At 63 kilometres long and 45 wide it is just a speck in the Indian Ocean, but what a speck! Only 200 kilometres away from its closest neighbour, Mauritius, it shares many similarities to that country, yet at the same time it is remarkably different.
For a start it is French – not just somewhat but totally. As an overseas department of mainland France it is an integral part of the Republic, it's part of the EEC, its currency is the Euro, and French is the official language. The main impact of this distinction is that it overflows with wealth and modernity; with wonderful things like highways, roads, bridges, cars, marinas, education, mobile phones, flat screen TVs, welfare payments and traffic jams. Thanks to the generous flow of Euros from Paris true poverty is pretty much unknown here.
Like Mauritius, it is crowded with people (over 800,000) and has great ethnic diversity, but with a different mix. Creoles (the descendents of African slaves) make up about 40% of the population, with Indians (descendents of indentured labourers) being 25% and Europeans (whites, mostly originally from France) another 25%, along with small numbers of others, mostly Chinese. The first language, the lingua franca of most of these folks, is not actually French at all, but Réunion Creole. While things like education, road signs, shopping, administration, tourism and most media reporting are conducted in French, conversations between family and friends will most likely be had in Creole. English on the other hand is pretty much a totally unknown language.
The island’s history is similar to Mauritius but with important differences. Uninhabited by man before the arrival of Europeans, the first colonial settlers in 1642 were French. It remained a French possession until captured by the English in 1810 (readers of Patrick O’Brien will know it fell slightly before Mauritius) during the Napoleonic Wars. With France's defeat and surrender in May 1814, and under agreements forged at the Congress of Vienna, the island was returned to the French just five years later in 1815. It has remained in French hands ever since. Independence does not seem to be particularly high on the local’s agenda (wonder why???).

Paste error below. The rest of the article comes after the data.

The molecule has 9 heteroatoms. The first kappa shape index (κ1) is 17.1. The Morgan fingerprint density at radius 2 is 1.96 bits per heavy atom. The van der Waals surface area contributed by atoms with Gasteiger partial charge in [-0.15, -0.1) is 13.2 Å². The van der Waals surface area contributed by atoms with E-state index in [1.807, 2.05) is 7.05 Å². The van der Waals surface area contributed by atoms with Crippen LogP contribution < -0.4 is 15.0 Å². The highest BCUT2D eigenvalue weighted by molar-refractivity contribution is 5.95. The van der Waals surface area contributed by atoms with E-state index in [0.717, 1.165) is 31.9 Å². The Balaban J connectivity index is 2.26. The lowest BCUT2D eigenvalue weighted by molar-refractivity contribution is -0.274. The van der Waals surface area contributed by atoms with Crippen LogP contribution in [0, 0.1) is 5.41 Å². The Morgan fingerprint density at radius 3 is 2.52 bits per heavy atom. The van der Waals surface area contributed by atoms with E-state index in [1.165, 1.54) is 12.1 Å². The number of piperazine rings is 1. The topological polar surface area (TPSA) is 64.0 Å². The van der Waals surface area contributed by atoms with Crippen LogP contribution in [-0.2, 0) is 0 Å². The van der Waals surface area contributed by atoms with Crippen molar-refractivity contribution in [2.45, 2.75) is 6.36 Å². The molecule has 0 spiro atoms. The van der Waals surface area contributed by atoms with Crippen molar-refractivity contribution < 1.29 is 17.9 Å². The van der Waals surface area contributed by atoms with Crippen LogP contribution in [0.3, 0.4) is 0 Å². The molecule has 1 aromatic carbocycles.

Like Mauritius, sugar has been the traditional economic mainstay, and like Mauritius it is this industry that prompted large numbers of slaves to be brought to the island, followed by indentured Indian workers following the abolition of slavery. These days tourism is also an important part of the economy, but nowhere near as important as in Mauritius. Practically all tourists arrive from mainland France.
Unlike Mauritius, Réunion retains large tracts of land and fringing reefs with reasonably intact natural values. Like Mauritius the island is volcanic, but on Réunion one volcano, Piton de la Fournaise, is still active, indeed it is one of the most active and impressive volcanoes in the world. The island also has a very large inactive volcano, Piton des Neiges. These two high volcanic peaks and their associated caldera, ridges, valleys and canyons are contained within a stunning national park system that comprises more than 40% of the land area of the island. Well loved, Réunionnaise use their park system for hiking, picnicing, climbing, sightseeing etc. It is a listed UNESCO World Heritage Site.
Finally, the island’s capital, St Denis, contains an exceptional wealth of well preserved and beautifully presented colonial architecture.
We don’t want to rave about the place, after all its full of damned frogs, but with its natural beauty, its awesome volcano, its walking trails, its camembert and baguettes and its French colonial architecture we reckon Réunion Island has to be one of the Indian Ocean’s best kept secrets.
|The marina at St Pierre, looking across the town centre in to the volcanic caldera of Cirque Cilaos, Réunion National Park.|
|Standing on the side of Piton de la Fournaise, Réunion’s active volcano, next to a REALLY recent larva flow (2010)|
|Frozen rock anybody?|
|An old colonial hospital in the heart of St Denis, recycled as government offices.|
|Streetscape, St Denis|
The heart of Réunion’s World Heritage Site, at the foot of Piton des Neiges
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